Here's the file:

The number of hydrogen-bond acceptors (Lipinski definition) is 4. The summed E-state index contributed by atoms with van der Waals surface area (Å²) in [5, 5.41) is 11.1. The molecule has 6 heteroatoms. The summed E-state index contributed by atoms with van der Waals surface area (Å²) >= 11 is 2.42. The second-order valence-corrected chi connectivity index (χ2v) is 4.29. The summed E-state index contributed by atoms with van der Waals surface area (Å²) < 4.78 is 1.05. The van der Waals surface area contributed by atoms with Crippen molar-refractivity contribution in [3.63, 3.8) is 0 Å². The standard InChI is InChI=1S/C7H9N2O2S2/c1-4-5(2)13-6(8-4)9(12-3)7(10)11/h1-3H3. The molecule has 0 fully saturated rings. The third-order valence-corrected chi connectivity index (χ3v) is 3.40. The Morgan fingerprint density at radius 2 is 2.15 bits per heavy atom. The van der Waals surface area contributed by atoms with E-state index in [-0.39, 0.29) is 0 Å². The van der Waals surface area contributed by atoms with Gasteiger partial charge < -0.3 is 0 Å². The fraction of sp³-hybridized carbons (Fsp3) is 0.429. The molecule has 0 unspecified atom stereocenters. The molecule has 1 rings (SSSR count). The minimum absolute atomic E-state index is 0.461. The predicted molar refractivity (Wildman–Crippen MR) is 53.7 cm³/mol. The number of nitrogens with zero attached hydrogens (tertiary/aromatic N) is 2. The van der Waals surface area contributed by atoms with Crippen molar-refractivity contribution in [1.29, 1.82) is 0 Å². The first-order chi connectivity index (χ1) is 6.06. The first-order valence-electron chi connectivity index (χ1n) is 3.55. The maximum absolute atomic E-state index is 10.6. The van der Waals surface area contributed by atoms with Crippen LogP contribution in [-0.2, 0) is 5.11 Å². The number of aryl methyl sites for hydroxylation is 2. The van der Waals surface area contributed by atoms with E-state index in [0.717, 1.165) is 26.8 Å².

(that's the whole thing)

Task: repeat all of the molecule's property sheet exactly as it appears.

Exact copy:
The number of hydrogen-bond acceptors (Lipinski definition) is 4. The summed E-state index contributed by atoms with van der Waals surface area (Å²) in [5, 5.41) is 11.1. The molecule has 6 heteroatoms. The summed E-state index contributed by atoms with van der Waals surface area (Å²) >= 11 is 2.42. The second-order valence-corrected chi connectivity index (χ2v) is 4.29. The summed E-state index contributed by atoms with van der Waals surface area (Å²) < 4.78 is 1.05. The van der Waals surface area contributed by atoms with Crippen molar-refractivity contribution in [3.63, 3.8) is 0 Å². The standard InChI is InChI=1S/C7H9N2O2S2/c1-4-5(2)13-6(8-4)9(12-3)7(10)11/h1-3H3. The molecule has 0 fully saturated rings. The third-order valence-corrected chi connectivity index (χ3v) is 3.40. The Morgan fingerprint density at radius 2 is 2.15 bits per heavy atom. The van der Waals surface area contributed by atoms with E-state index in [-0.39, 0.29) is 0 Å². The van der Waals surface area contributed by atoms with Gasteiger partial charge < -0.3 is 0 Å². The fraction of sp³-hybridized carbons (Fsp3) is 0.429. The molecule has 0 unspecified atom stereocenters. The molecule has 1 rings (SSSR count). The minimum absolute atomic E-state index is 0.461. The predicted molar refractivity (Wildman–Crippen MR) is 53.7 cm³/mol. The number of nitrogens with zero attached hydrogens (tertiary/aromatic N) is 2. The van der Waals surface area contributed by atoms with Crippen molar-refractivity contribution in [1.29, 1.82) is 0 Å². The first-order chi connectivity index (χ1) is 6.06. The first-order valence-electron chi connectivity index (χ1n) is 3.55. The maximum absolute atomic E-state index is 10.6. The van der Waals surface area contributed by atoms with Crippen LogP contribution in [-0.2, 0) is 5.11 Å². The number of aryl methyl sites for hydroxylation is 2. The van der Waals surface area contributed by atoms with E-state index in [0.717, 1.165) is 26.8 Å².